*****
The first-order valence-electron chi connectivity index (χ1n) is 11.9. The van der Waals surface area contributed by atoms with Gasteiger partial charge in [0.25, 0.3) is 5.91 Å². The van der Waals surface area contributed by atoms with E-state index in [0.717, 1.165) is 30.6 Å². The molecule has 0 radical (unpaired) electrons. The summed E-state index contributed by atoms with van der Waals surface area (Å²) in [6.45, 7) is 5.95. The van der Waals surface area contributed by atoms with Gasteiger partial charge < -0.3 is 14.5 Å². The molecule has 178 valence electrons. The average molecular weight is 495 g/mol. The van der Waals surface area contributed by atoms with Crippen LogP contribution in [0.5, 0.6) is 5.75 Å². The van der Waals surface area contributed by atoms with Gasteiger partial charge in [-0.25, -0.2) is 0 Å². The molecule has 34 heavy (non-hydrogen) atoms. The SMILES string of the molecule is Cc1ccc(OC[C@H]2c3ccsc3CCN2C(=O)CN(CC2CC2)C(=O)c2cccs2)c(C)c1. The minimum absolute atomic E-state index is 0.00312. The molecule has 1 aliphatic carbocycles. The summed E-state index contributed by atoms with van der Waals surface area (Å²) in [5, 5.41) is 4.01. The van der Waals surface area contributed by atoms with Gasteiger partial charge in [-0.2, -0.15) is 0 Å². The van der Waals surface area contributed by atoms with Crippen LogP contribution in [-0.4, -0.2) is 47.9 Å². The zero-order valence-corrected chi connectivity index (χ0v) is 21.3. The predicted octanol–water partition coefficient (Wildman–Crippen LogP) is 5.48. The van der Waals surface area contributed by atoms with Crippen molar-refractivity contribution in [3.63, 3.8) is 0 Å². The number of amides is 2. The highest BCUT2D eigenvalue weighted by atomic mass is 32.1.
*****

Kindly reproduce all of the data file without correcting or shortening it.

The first-order valence-electron chi connectivity index (χ1n) is 11.9. The van der Waals surface area contributed by atoms with Gasteiger partial charge in [0.25, 0.3) is 5.91 Å². The van der Waals surface area contributed by atoms with E-state index in [0.717, 1.165) is 30.6 Å². The molecule has 0 radical (unpaired) electrons. The summed E-state index contributed by atoms with van der Waals surface area (Å²) in [6.45, 7) is 5.95. The van der Waals surface area contributed by atoms with Gasteiger partial charge < -0.3 is 14.5 Å². The molecule has 178 valence electrons. The average molecular weight is 495 g/mol. The van der Waals surface area contributed by atoms with Crippen LogP contribution in [0.5, 0.6) is 5.75 Å². The van der Waals surface area contributed by atoms with Gasteiger partial charge in [-0.25, -0.2) is 0 Å². The molecule has 34 heavy (non-hydrogen) atoms. The SMILES string of the molecule is Cc1ccc(OC[C@H]2c3ccsc3CCN2C(=O)CN(CC2CC2)C(=O)c2cccs2)c(C)c1. The minimum absolute atomic E-state index is 0.00312. The molecule has 1 aliphatic carbocycles. The summed E-state index contributed by atoms with van der Waals surface area (Å²) in [5, 5.41) is 4.01. The van der Waals surface area contributed by atoms with Gasteiger partial charge in [-0.2, -0.15) is 0 Å². The van der Waals surface area contributed by atoms with Crippen LogP contribution in [-0.4, -0.2) is 47.9 Å². The zero-order valence-corrected chi connectivity index (χ0v) is 21.3. The predicted octanol–water partition coefficient (Wildman–Crippen LogP) is 5.48. The van der Waals surface area contributed by atoms with Crippen molar-refractivity contribution in [3.63, 3.8) is 0 Å². The number of amides is 2. The highest BCUT2D eigenvalue weighted by atomic mass is 32.1.